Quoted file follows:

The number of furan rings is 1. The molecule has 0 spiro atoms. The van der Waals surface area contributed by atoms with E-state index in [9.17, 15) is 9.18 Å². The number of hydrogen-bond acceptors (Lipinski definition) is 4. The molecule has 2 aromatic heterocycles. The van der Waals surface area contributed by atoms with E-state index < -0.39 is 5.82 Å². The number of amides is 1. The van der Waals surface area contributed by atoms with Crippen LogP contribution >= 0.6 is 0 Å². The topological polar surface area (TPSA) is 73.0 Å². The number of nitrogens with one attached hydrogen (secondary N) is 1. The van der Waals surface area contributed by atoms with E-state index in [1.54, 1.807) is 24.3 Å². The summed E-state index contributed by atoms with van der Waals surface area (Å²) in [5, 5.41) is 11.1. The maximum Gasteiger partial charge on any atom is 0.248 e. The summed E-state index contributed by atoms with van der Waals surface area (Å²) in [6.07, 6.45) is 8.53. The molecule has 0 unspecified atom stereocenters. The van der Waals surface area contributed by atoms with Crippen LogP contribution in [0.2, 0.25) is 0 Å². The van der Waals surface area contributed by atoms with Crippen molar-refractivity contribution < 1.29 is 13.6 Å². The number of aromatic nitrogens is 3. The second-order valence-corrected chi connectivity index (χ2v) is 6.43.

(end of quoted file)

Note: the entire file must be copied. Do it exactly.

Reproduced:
The number of furan rings is 1. The molecule has 0 spiro atoms. The van der Waals surface area contributed by atoms with E-state index in [9.17, 15) is 9.18 Å². The number of hydrogen-bond acceptors (Lipinski definition) is 4. The molecule has 2 aromatic heterocycles. The van der Waals surface area contributed by atoms with E-state index < -0.39 is 5.82 Å². The number of amides is 1. The van der Waals surface area contributed by atoms with Crippen LogP contribution >= 0.6 is 0 Å². The topological polar surface area (TPSA) is 73.0 Å². The number of nitrogens with one attached hydrogen (secondary N) is 1. The van der Waals surface area contributed by atoms with E-state index in [1.54, 1.807) is 24.3 Å². The summed E-state index contributed by atoms with van der Waals surface area (Å²) in [5, 5.41) is 11.1. The maximum Gasteiger partial charge on any atom is 0.248 e. The summed E-state index contributed by atoms with van der Waals surface area (Å²) in [6.07, 6.45) is 8.53. The molecule has 0 unspecified atom stereocenters. The van der Waals surface area contributed by atoms with Crippen LogP contribution in [0.2, 0.25) is 0 Å². The van der Waals surface area contributed by atoms with Crippen molar-refractivity contribution < 1.29 is 13.6 Å². The number of aromatic nitrogens is 3. The second-order valence-corrected chi connectivity index (χ2v) is 6.43.